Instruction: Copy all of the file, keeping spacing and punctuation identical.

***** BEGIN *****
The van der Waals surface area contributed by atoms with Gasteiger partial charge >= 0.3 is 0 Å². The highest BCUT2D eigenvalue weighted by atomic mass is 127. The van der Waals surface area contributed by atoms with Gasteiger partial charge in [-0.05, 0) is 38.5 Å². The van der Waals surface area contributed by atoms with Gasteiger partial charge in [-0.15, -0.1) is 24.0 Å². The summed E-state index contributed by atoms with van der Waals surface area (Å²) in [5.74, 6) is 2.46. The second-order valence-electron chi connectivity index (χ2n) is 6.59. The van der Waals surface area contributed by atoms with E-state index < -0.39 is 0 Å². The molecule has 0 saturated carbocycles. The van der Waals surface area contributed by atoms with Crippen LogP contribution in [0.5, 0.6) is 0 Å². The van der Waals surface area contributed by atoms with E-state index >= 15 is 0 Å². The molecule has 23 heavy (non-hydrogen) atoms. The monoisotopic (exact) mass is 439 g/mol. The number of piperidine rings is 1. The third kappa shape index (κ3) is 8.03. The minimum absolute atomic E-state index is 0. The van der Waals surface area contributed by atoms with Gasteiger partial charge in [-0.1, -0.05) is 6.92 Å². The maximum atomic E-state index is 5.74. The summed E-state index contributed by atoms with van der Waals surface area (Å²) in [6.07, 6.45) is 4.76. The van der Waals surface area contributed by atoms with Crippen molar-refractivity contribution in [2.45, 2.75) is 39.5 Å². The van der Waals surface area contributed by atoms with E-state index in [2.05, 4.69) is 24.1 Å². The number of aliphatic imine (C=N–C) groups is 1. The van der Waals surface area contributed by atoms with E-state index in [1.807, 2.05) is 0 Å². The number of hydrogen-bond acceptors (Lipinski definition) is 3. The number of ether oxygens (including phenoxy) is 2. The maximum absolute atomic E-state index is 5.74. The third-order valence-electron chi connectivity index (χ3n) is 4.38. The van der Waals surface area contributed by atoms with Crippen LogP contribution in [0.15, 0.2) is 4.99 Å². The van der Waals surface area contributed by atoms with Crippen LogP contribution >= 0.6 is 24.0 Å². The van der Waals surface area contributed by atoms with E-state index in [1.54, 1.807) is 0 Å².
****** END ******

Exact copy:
The van der Waals surface area contributed by atoms with Gasteiger partial charge >= 0.3 is 0 Å². The highest BCUT2D eigenvalue weighted by atomic mass is 127. The van der Waals surface area contributed by atoms with Gasteiger partial charge in [-0.05, 0) is 38.5 Å². The van der Waals surface area contributed by atoms with Gasteiger partial charge in [-0.15, -0.1) is 24.0 Å². The summed E-state index contributed by atoms with van der Waals surface area (Å²) in [5.74, 6) is 2.46. The second-order valence-electron chi connectivity index (χ2n) is 6.59. The van der Waals surface area contributed by atoms with E-state index < -0.39 is 0 Å². The molecule has 0 saturated carbocycles. The van der Waals surface area contributed by atoms with Crippen LogP contribution in [0.5, 0.6) is 0 Å². The van der Waals surface area contributed by atoms with E-state index >= 15 is 0 Å². The molecule has 23 heavy (non-hydrogen) atoms. The monoisotopic (exact) mass is 439 g/mol. The number of piperidine rings is 1. The third kappa shape index (κ3) is 8.03. The minimum absolute atomic E-state index is 0. The van der Waals surface area contributed by atoms with Gasteiger partial charge in [-0.1, -0.05) is 6.92 Å². The maximum atomic E-state index is 5.74. The summed E-state index contributed by atoms with van der Waals surface area (Å²) in [6.07, 6.45) is 4.76. The van der Waals surface area contributed by atoms with Crippen molar-refractivity contribution in [2.45, 2.75) is 39.5 Å². The van der Waals surface area contributed by atoms with E-state index in [2.05, 4.69) is 24.1 Å². The number of aliphatic imine (C=N–C) groups is 1. The van der Waals surface area contributed by atoms with E-state index in [1.807, 2.05) is 0 Å². The number of hydrogen-bond acceptors (Lipinski definition) is 3. The number of ether oxygens (including phenoxy) is 2. The maximum absolute atomic E-state index is 5.74. The third-order valence-electron chi connectivity index (χ3n) is 4.38. The van der Waals surface area contributed by atoms with Crippen LogP contribution in [0.15, 0.2) is 4.99 Å². The van der Waals surface area contributed by atoms with Crippen LogP contribution >= 0.6 is 24.0 Å². The van der Waals surface area contributed by atoms with E-state index in [1.54, 1.807) is 0 Å².